The UK HPA conducted an independent review of studies into health risks from mobile phones.
Published Thursday, 26 April 2012
By Mark Sutton
The UK's Health Protection Agency (HPA) has said that there is no evidence linking mobile phone usage to ill effects on health.
The agency's independent Advisory Group on Non-ionising Radiation (AGNIR) has completed the largest ever review of studies into mobile exposure, and reported that it found no links between low frequency radiation and health problems such as brain tumours.
The advisory group did advised that children should avoid excessive use of mobiles, and urged further monitoring to investigate possible long term effects, noting that as mobiles only became widespread in the UK since the 1990s, studies only extended back about 15 years.
Professor Anthony Swerdlow, chairman of the Group, concluded: "There are still limitations to the published research that preclude a definitive judgment, but the evidence overall has not demonstrated any adverse effects on human health from exposure to radiofrequency fields below internationally accepted guideline levels."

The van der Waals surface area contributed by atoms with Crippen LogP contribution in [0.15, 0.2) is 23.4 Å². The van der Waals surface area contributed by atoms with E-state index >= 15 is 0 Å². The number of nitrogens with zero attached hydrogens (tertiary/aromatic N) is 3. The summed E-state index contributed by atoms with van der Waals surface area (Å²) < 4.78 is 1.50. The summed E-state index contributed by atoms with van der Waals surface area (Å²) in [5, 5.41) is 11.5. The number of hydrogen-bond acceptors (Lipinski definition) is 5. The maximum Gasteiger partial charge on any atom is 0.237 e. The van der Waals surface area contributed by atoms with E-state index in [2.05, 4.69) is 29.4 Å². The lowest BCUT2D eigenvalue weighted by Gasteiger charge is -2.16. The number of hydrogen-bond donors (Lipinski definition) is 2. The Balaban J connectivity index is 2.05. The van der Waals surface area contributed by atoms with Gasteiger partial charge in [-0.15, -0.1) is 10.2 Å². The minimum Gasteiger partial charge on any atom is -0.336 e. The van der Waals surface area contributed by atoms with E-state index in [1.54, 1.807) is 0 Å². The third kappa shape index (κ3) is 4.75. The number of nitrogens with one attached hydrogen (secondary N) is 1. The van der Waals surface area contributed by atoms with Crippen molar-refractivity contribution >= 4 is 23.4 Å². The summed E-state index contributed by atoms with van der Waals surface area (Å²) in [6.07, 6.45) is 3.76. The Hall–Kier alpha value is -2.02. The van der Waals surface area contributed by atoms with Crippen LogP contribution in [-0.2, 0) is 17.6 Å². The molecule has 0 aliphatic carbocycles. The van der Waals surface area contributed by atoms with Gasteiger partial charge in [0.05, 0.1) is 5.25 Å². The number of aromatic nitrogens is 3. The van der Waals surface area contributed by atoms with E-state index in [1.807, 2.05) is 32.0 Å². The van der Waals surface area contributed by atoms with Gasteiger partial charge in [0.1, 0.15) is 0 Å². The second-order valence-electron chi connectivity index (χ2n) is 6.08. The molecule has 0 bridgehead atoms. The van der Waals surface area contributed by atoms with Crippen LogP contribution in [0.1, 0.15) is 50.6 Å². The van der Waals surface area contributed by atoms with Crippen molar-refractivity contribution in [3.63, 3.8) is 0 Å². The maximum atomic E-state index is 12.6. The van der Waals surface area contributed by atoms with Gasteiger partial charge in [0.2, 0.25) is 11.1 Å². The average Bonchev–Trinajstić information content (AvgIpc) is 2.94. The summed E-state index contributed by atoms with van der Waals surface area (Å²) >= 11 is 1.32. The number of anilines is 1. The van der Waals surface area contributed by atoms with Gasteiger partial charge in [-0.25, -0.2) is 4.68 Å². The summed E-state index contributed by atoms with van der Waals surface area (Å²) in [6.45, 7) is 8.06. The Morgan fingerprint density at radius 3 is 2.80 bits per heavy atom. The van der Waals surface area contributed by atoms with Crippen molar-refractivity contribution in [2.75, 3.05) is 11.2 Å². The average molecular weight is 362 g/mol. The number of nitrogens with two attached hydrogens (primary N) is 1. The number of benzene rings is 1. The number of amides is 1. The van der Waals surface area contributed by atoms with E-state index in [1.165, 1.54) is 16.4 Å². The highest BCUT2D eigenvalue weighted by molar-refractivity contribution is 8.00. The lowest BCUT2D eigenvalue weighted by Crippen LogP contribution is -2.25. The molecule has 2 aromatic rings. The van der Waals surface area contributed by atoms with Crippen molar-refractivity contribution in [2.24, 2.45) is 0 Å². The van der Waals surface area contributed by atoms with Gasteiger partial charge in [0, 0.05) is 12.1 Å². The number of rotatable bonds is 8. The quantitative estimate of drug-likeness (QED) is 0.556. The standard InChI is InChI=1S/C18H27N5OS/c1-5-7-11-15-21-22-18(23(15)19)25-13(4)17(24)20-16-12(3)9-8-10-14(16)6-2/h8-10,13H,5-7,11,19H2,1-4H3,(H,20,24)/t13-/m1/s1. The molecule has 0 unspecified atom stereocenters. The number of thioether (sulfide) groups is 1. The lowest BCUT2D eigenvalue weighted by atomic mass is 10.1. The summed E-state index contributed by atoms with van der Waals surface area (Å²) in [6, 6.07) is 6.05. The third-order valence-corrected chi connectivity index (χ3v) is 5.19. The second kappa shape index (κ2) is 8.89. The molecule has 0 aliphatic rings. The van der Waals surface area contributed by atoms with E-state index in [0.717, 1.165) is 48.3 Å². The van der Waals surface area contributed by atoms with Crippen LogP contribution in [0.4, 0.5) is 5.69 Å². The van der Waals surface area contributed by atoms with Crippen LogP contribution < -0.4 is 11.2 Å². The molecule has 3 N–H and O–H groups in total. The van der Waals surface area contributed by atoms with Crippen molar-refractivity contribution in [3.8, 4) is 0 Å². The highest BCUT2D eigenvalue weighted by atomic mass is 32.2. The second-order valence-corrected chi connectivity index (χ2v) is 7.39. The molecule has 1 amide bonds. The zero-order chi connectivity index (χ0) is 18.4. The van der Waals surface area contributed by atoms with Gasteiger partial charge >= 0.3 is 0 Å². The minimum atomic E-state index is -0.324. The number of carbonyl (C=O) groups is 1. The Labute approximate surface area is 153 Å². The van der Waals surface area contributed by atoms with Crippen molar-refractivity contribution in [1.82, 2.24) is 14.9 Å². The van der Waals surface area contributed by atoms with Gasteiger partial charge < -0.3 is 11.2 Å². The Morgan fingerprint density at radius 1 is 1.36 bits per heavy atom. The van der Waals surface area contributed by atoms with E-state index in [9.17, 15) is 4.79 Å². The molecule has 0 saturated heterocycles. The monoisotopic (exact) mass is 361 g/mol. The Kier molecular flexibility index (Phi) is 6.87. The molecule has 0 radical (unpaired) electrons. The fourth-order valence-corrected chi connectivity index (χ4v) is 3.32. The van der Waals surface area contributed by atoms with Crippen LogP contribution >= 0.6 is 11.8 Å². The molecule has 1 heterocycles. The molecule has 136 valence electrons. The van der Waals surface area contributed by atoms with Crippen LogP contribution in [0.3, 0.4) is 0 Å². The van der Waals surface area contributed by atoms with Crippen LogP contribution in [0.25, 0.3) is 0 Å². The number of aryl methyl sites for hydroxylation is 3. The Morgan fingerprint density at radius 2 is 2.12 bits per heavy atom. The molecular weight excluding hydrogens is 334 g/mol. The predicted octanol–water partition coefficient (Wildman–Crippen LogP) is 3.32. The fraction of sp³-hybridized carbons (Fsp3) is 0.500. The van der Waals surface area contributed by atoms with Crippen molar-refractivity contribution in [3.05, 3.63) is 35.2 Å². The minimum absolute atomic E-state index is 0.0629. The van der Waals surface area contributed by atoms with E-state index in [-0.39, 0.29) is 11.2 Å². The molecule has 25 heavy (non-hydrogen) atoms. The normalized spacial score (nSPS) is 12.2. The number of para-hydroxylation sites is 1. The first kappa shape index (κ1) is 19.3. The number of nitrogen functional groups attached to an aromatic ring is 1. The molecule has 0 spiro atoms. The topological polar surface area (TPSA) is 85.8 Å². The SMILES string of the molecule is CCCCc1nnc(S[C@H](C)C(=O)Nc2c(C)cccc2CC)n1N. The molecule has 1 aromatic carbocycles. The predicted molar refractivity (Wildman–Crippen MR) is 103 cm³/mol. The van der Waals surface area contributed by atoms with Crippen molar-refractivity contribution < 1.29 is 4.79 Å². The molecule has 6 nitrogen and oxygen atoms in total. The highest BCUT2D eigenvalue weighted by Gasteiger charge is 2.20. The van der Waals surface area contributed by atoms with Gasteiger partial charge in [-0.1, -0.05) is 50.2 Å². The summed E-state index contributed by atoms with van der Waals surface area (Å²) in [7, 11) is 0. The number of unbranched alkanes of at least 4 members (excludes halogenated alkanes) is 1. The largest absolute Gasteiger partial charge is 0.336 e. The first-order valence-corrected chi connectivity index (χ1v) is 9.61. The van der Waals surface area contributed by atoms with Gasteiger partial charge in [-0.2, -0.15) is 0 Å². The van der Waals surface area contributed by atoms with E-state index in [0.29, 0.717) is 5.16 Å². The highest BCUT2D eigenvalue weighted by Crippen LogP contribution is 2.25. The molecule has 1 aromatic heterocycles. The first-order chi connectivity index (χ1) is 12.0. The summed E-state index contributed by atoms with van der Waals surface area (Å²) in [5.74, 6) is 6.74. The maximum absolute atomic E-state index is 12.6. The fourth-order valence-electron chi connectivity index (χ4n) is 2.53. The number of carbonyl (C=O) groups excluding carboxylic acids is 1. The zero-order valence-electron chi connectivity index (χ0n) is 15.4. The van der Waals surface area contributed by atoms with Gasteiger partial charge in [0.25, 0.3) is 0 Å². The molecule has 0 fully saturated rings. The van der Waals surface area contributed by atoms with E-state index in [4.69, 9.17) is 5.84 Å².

AGNIR previously reviewed studies on mobile usage in 2003, but said that there was a significant amount of new research conducted since then, all of which backed up the conclusion that there are no health risks.
The group said that research had found no links with brain tumours or other cancer risks, no effect on cardiovascular health and no risk to fertility.
Studies also showed that the presence of RF fields cannot be detected by people, and including those who claim to be sensitive to RF fields.
Dr John Cooper, director of the HPA's Centre for Radiation, Chemical and Environmental Hazards, said: "There has been considerable new scientific evidence published since the last AGNIR report in 2003, and this report further consolidates the evidence base on which the HPA issues its advice.
"The HPA's position on mobile phone technologies is in line with the AGNIR's findings. There is still no convincing scientific evidence that RF field exposures from mobile phones and other radio technologies affect human health at exposure levels below internationally agreed guidelines.
"However, as this is a relatively new technology, the HPA will continue to advise a precautionary approach and keep the science under close review. The HPA recommends that excessive use of mobile phones by children should be discouraged and mobile phone Specific Energy Absorption Rates (SAR) values should be clearly marked in the phone sales literature."